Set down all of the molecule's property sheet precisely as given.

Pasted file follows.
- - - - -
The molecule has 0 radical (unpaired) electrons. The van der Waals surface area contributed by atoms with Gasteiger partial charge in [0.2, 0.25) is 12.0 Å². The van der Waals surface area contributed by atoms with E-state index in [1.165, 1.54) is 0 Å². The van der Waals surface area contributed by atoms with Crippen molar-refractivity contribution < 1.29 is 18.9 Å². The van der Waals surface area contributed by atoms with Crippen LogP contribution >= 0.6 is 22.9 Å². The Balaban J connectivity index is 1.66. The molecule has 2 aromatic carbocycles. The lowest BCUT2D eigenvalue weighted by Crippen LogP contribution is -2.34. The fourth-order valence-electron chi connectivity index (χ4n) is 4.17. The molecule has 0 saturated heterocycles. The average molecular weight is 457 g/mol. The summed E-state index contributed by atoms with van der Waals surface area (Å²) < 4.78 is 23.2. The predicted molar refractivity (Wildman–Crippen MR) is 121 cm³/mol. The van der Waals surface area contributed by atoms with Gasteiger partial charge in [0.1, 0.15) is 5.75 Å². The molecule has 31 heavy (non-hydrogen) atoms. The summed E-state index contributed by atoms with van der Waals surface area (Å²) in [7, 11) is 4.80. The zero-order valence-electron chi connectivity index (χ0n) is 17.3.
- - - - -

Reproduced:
The molecule has 0 radical (unpaired) electrons. The van der Waals surface area contributed by atoms with Gasteiger partial charge in [0.2, 0.25) is 12.0 Å². The van der Waals surface area contributed by atoms with E-state index in [1.165, 1.54) is 0 Å². The van der Waals surface area contributed by atoms with Crippen molar-refractivity contribution < 1.29 is 18.9 Å². The van der Waals surface area contributed by atoms with Crippen LogP contribution >= 0.6 is 22.9 Å². The Balaban J connectivity index is 1.66. The molecule has 2 aromatic carbocycles. The lowest BCUT2D eigenvalue weighted by Crippen LogP contribution is -2.34. The fourth-order valence-electron chi connectivity index (χ4n) is 4.17. The molecule has 0 saturated heterocycles. The average molecular weight is 457 g/mol. The summed E-state index contributed by atoms with van der Waals surface area (Å²) < 4.78 is 23.2. The predicted molar refractivity (Wildman–Crippen MR) is 121 cm³/mol. The van der Waals surface area contributed by atoms with Gasteiger partial charge in [0.1, 0.15) is 5.75 Å². The molecule has 31 heavy (non-hydrogen) atoms. The summed E-state index contributed by atoms with van der Waals surface area (Å²) in [7, 11) is 4.80. The zero-order valence-electron chi connectivity index (χ0n) is 17.3.